The details on who is exempt are in Part 4 of the 2015 charging regulations. Those who are exempt from secondary healthcare charging cannot incur an NHS debt and so cannot be refused entry on this basis in the future.

What NHS treatment gives rise to an NHS debt?

To start with, it is important to mention that primary healthcare by a GP is free of charge (although prescriptions may not be). The most common scenario in which someone may end up being charged is after being treated at a hospital.

Even then, some treatments are not chargeable. The guidance helpfully lists which treatments are exempt, including:

  • A&E services, “but not including services provided after the overseas visitor is accepted as an inpatient or at a follow-up outpatient appointment”
  • Diagnosis and treatment for specified infectious diseases, including TB, malaria and COVID-19
  • Diagnosis and treatment for sexually transmitted infections, most commonly HIV
  • Family planning services (e.g. contraceptive products but not termination of pregnancy)
  • Palliative care services provided by a registered palliative care charity or a community interest company
  • Treatment required for a physical or mental condition caused by:
    • torture;
    • female genital mutilation;
    • domestic violence; or
    • sexual violence,

except where the overseas visitor has travelled to the UK for the purpose of seeking that treatment.

When might an NHS debt be overlooked?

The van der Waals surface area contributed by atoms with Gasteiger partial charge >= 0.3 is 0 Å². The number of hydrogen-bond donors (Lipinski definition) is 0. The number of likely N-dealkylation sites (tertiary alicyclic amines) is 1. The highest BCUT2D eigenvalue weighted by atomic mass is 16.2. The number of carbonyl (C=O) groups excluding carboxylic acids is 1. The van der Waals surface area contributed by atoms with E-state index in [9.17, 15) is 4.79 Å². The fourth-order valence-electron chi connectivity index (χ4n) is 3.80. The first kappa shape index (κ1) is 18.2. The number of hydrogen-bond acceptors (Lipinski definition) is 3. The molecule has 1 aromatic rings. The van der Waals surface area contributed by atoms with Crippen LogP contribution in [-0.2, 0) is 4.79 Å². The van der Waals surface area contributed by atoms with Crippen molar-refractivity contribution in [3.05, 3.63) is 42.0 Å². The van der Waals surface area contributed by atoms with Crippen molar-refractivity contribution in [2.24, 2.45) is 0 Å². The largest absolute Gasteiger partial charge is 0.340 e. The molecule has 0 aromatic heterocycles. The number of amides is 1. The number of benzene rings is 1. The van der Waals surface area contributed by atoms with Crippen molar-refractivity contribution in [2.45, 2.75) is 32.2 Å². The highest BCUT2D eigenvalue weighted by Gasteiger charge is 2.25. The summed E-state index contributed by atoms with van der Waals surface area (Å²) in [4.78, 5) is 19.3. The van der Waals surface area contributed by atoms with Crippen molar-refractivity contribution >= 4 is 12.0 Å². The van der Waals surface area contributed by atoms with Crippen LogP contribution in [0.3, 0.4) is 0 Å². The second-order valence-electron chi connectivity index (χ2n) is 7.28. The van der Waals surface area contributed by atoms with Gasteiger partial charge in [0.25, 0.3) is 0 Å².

Refusal on the basis of an outstanding debt to the NHS is a discretionary power, meaning that the Home Office “may” refuse the application but does not have to do so.

The Suitability: Debt to the NHS guidance suggests that immigration applications featuring NHS debt will only be granted where there are “compelling or compassionate circumstances or human rights considerations that would make refusal disproportionate”. The guidance unfortunately does not give any examples of what would be considered “compelling or compassionate circumstances”.

Where the person is applying for permission to stay or indefinite leave to remain, the guidance states that caseworkers should ask the applicant to demonstrate that they have paid off the debt. Presumably, if the applicant pays the debt at that stage, the Home Office will not refuse their application on that basis.

How does the Home Office find out about an NHS debt?

The guidance states:

If the application for further or indefinite leave to remain contains evidence which indicates that chargeable treatment was received by the applicant after 1 November 2011, but the applicant was not charged, a referral must be made to the Interventions and Sanctions Directorate (I&SD).

Home Office officials can and do contact the NHS to insist that an invoice is issued, then refuse the application on the basis that the invoice is unpaid.


Marta applies for permission to enter the UK with her two children. It is clear from the information given in Marta’s application that she gave birth to her two children while in the UK without permission. Marta has never been told by the NHS that she needed to pay for these services.

The Home Office contacts the hospital where Marta gave birth and asks it to send her a bill. The caseworker then refuses her application on the basis that she owes over £1,000 to the NHS.

Marta pays the invoice and resubmits her application, which is then granted.

For a real world example, see How the Home Office used the NHS to refuse my client a visa.